It is ironic that we get in touch again about the Kushner outrage, because I still hope to see you in this life. As an American Jewish literary critic, and as an old friend of Tony Kushner, I find the CUNY action absurd. Tony is a passionate Jew, who gratifies me by saying I am his rabbi. As his literary rabbi, I affirm the magnificence of his dramatic achievement. As your old friend, I urge you to help undo this misbegotten matter.
With ward regards to both my former students, your beautiful daughters,
Finally, there’s this, from Barbara Ehrenreich, the author of Nickel and Dimed: On (Not) Getting By in America and several other books; she’ll also be “sainted” by Rev. Bill Talen at this Sunday’s Mother’s Day service of the Church of Earthalujah at Theatre 80 in the East Village:
Dear Trustees of CUNY,
In 2004 I was proud to receive an honorary degree from John Jay College in recognition, as I recall, for my work exposing poverty and promoting social justice. At the time, it did not occur to me to question John Jay’s qualifications for awarding such an honor. But today, having read of the Trustees’ vote to deny a similar honorary degree to playwright and activist Tony Kushner– as well as Jeffrey Wiesenfeld’s comment in the New York Times suggesting that Palestinians “are not human”—I do have to question both your qualifications and the legitimacy of the honorary degree I was given.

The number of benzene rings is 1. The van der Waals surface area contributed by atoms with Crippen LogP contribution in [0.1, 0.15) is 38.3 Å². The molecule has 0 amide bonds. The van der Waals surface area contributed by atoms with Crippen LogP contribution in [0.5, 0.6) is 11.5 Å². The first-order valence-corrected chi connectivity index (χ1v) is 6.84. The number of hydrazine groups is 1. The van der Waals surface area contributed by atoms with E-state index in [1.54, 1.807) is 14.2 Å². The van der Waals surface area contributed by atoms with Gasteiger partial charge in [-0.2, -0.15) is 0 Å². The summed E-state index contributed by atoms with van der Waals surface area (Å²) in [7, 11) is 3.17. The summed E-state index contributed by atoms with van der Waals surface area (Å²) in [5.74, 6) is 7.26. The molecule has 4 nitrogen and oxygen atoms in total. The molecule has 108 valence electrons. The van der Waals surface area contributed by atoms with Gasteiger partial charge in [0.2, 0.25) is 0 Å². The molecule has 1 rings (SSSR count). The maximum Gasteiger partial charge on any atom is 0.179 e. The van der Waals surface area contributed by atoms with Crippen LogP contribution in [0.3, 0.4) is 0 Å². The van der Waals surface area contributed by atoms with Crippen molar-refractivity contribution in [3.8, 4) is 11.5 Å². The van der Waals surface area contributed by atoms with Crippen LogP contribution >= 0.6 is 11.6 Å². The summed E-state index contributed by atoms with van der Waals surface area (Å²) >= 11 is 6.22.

Hence my decision to renounce my own honorary degree, which I will return to you if I can find it. Please expunge me from your record of past honorees.
Overnight the New York Times jumped the CUNY/Tony Kushner story from the arts to the news section. This morning Sharon Otterman’s story, which appeared on page A23 of the New York edition, brings us up-to-date on recent developments here, and Prof. Ellen Schrecker of Yeshiva University, whose letter to CUNY Board of Trustees chair Benno Schmidt I highlighted yesterday, has written this essay, explaining her decision to return her own CUNY honorary degree in the wake of the controversy, for the Inside Higher Ed Web site. And just recently, critic Michael Billington compares Kushner’s controversial reputation with that of Harold Pinter in the Guardian, concluding: